I came to this author via John Mitchell’s “Eccentric Lives and Peculiar Notions” where Comyns Beaumont is the subject of Chapter 15. There he is described as a ‘revisionist geographer’, which, considering he claims many of the original locations of ancient Greece, Egypt, and Palestine in Britain, is something of an understatement.
He noticed the similarities between British place names and those in the ancient world, and concluded that many of these places had, in reality, been in Britain itself. Loch Carron in Scotland, for instance, and the nearby village of Erbusaig sounded to his ears strangely like Acheron, the Greek river of hell, and the mythical purgatory Erebus. Achilles, the Greek hero, grew up on the island of Skyros, which could be none other than the Isle of Skye. Bath had to be Athens; the names of the two cities were too similar for it to be otherwise.
Then, reasoned Comyns Beaumont, if the Flood had occurred in north-western Europe, it was surely likely that Noah, and every other biblical character, had lived there too. The British Isles were the true cradle of world civilization.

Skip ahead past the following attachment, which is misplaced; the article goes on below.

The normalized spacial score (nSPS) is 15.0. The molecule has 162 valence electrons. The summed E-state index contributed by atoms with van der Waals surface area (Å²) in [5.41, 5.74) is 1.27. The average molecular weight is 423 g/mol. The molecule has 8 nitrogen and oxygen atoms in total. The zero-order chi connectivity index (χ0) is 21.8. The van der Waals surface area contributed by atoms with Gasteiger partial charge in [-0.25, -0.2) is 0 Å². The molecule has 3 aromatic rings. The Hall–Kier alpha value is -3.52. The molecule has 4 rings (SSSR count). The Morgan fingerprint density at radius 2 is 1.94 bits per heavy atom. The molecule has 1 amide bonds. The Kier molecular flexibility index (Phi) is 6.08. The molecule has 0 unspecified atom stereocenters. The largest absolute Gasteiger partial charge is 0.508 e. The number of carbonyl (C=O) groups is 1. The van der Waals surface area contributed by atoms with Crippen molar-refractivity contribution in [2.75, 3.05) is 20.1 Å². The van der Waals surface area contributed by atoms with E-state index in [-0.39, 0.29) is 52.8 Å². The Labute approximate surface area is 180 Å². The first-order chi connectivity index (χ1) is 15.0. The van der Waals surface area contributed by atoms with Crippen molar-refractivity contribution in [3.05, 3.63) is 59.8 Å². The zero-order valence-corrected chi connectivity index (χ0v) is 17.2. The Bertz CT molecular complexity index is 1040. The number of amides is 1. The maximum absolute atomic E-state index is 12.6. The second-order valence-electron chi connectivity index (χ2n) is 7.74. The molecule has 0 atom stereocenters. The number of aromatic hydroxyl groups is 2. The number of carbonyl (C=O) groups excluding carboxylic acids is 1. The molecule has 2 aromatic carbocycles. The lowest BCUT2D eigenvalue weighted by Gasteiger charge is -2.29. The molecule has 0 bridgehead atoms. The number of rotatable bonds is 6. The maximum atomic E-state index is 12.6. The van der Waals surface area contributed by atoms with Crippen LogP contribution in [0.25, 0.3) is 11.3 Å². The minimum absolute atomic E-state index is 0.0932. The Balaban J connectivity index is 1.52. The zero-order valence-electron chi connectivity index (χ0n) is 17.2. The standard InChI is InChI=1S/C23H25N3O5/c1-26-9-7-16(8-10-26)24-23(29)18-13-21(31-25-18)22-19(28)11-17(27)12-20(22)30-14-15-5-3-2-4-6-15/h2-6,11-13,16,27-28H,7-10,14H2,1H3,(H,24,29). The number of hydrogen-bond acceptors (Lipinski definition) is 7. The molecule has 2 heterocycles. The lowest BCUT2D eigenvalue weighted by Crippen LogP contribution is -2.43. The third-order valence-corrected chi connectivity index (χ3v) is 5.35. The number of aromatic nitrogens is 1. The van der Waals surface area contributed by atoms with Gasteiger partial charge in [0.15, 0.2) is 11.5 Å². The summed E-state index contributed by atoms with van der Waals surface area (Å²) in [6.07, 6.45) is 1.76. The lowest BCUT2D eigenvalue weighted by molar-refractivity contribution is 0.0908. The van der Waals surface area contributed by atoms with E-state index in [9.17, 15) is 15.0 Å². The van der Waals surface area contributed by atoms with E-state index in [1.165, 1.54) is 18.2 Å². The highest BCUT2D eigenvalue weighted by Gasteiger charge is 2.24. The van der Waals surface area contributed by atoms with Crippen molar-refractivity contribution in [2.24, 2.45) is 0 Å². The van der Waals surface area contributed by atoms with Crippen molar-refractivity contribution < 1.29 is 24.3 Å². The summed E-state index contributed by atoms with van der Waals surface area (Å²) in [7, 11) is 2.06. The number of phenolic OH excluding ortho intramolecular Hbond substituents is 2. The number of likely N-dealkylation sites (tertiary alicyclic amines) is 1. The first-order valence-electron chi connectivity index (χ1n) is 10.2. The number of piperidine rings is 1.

Once inspired with that idea, Comyns Beaumont was not to be waylaid by the facts. For his theory to be consistent, all the other peoples and places of the classical world had to be in or near Britain. With unending energy he redrew the map so that the ancient countries of the Mediterranean and North Africa fit neatly into the map of Britain. It was irrelevant that Athens or Jerusalem, Crete or Ethiopia, persisted in occupying their habitual sites in modern times.
The impeccable logic of Comyns Beaumont insisted that historians had distorted the truth in order to glorify their own countries, unlike himself. It was clear from a “true reading” of the records that Ethiopia was Ireland, Sodom was Bristol, Crete was just another name for the Shetland Islands.
All this was consistent with Comyns Beaumont’s lifelong belief in the innate superiority of all things British. His career as a journalist had been dogged by his frustration with newspaper owners and editors who, he believed, failed to represent British interests adequately. His new theory of ancient history restored the balance, to his satisfaction at least, and to the amazement of all those who read his books.(1)
What can be said in recommendation? No one today is surely going to take the central premise of his book at face value; however it occurred to me that unlike many authors today, he was grounded in an old school classical education, and spent a lifetime refining his ideas based on the original Greek writers and also the British antiquarian tradition.
One idea in the book I would like to research further, is whether the Greeks ever regarded Hades (Hell) to be a physical location, and if so, was it originally a place of torment, as later portrayed, and adopted by the Church?